The magical aspect of Bhutanese culture is perhaps not that different than similar beliefs in many other countries and religious orientations, including our own, but may be problematic in Bhutan in at least a couple of ways.  First, Bhutan is a country that is emerging from its historic isolation with a jolt. Somehow these traditional beliefs must be reconciled with the wider world that Bhutanese will encounter, and this may involve adjustment difficulties at both the personal and societal level.  Up to now there have been no challenges to magical and supernatural beliefs and I wonder if the Bhutanese monastic order has considered how to adapt to such challenges, as has been done successfully in other parts of the world where Buddhist practice is quite compatible with secular and scientific modes of thinking.

A second problem for me is that Western visitors to Bhutan come away with the mistaken impression that magical thinking is an essential characteristic of Buddhism in general -- for instance, that in order to be a Buddhist you must believe that monks can fly on the backs of tigers.  An example is a man from the U.S.we met as we left Bhutan who had just finished a National Geographic tour of the country. He really enjoyed Bhutan, he said, "but I really didn't buy all that Buddhist stuff."  National Geographic organizes high-end expeditions all over the world that supposedly provide highly informative and educational travel experiences. Yet this man's comments suggested a rather murky understanding of what he saw and rather than opening him to the possibility of an alternative religious approach the tour seems to have had the opposite effect. This is unfortunate, because my own study of Buddhism has convinced me of its value without any reliance on flying tigers.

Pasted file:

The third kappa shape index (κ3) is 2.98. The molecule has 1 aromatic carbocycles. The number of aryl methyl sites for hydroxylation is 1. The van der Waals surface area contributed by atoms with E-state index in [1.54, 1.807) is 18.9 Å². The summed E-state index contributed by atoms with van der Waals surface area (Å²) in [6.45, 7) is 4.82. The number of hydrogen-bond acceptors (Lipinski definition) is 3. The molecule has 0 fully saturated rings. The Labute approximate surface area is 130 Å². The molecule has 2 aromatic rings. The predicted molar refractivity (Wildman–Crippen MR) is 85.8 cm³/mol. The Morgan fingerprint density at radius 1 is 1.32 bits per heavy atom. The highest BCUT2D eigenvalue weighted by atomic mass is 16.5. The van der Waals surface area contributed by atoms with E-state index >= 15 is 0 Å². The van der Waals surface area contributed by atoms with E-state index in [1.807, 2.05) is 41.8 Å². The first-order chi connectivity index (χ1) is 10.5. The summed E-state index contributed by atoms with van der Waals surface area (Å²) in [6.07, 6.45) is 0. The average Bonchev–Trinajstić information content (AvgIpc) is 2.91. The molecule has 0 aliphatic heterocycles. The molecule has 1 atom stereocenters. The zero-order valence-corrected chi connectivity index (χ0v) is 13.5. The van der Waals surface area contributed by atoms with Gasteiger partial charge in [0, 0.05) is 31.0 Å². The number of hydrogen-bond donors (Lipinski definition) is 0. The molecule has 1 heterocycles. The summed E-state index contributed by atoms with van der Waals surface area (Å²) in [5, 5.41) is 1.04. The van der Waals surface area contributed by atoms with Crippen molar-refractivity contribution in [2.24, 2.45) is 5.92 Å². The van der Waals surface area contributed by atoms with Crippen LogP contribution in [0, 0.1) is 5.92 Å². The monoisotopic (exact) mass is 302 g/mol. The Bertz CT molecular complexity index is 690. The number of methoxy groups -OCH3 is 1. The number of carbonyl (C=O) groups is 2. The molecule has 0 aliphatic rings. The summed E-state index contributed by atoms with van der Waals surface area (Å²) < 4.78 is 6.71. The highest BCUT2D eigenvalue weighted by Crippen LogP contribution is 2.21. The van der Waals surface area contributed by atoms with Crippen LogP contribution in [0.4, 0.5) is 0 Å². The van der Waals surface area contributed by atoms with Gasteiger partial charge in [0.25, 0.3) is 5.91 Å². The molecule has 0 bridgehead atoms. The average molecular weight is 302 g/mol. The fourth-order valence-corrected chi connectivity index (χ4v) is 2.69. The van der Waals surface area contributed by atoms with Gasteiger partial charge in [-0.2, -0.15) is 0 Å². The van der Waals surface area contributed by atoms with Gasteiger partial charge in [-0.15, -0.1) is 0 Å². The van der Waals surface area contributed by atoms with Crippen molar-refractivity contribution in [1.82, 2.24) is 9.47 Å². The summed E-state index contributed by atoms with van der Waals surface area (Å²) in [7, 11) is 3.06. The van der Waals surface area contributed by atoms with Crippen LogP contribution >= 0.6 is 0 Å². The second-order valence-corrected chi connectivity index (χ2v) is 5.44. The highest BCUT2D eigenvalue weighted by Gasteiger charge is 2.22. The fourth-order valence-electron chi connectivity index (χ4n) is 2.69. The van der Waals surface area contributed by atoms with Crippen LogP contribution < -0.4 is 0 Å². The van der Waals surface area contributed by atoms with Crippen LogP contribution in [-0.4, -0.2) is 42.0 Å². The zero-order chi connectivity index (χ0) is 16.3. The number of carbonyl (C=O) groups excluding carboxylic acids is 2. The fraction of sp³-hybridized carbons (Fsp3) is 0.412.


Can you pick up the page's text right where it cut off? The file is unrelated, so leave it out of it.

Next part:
Whatever their beliefs, the Bhutanese have an undeniable charm and gentle dignity about them that is refreshing in today's climate of strife and polarization.  Although I fear the odds are against them, I hope that they retain these "magical" qualities as their society encounters the outside world.